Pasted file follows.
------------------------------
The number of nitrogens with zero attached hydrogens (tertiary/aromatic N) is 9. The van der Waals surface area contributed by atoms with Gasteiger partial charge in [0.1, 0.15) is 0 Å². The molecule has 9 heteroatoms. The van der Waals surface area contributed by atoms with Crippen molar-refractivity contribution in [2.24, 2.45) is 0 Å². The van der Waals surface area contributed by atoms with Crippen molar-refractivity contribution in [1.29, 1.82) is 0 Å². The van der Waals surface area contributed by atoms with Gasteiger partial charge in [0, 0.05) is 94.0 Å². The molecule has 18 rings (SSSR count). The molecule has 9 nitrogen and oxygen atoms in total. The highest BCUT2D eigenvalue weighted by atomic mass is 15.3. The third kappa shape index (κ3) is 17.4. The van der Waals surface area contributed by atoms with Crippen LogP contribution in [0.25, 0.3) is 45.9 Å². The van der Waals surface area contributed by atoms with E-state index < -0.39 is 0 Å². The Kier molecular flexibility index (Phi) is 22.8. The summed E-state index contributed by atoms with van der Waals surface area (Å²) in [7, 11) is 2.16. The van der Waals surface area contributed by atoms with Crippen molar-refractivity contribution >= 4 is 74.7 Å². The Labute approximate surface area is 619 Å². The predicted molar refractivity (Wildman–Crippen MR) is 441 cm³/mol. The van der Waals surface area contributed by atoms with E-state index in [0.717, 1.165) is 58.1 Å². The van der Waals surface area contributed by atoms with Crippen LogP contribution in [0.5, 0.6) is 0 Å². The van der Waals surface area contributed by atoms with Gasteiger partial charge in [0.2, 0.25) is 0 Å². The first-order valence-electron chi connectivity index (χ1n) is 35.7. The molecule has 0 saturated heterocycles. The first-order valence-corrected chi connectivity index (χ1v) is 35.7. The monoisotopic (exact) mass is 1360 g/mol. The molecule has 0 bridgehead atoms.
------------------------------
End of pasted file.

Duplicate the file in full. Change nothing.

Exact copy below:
The number of nitrogens with zero attached hydrogens (tertiary/aromatic N) is 9. The van der Waals surface area contributed by atoms with Gasteiger partial charge in [0.1, 0.15) is 0 Å². The molecule has 9 heteroatoms. The van der Waals surface area contributed by atoms with Crippen molar-refractivity contribution in [2.24, 2.45) is 0 Å². The van der Waals surface area contributed by atoms with Crippen molar-refractivity contribution in [1.29, 1.82) is 0 Å². The van der Waals surface area contributed by atoms with Gasteiger partial charge in [0, 0.05) is 94.0 Å². The molecule has 18 rings (SSSR count). The molecule has 9 nitrogen and oxygen atoms in total. The highest BCUT2D eigenvalue weighted by atomic mass is 15.3. The third kappa shape index (κ3) is 17.4. The van der Waals surface area contributed by atoms with Crippen LogP contribution in [0.25, 0.3) is 45.9 Å². The van der Waals surface area contributed by atoms with E-state index < -0.39 is 0 Å². The Kier molecular flexibility index (Phi) is 22.8. The summed E-state index contributed by atoms with van der Waals surface area (Å²) in [7, 11) is 2.16. The van der Waals surface area contributed by atoms with Crippen molar-refractivity contribution >= 4 is 74.7 Å². The Labute approximate surface area is 619 Å². The predicted molar refractivity (Wildman–Crippen MR) is 441 cm³/mol. The van der Waals surface area contributed by atoms with E-state index in [0.717, 1.165) is 58.1 Å². The van der Waals surface area contributed by atoms with Crippen LogP contribution in [0.5, 0.6) is 0 Å². The van der Waals surface area contributed by atoms with Gasteiger partial charge in [0.2, 0.25) is 0 Å². The first-order valence-electron chi connectivity index (χ1n) is 35.7. The molecule has 0 saturated heterocycles. The first-order valence-corrected chi connectivity index (χ1v) is 35.7. The monoisotopic (exact) mass is 1360 g/mol. The molecule has 0 bridgehead atoms.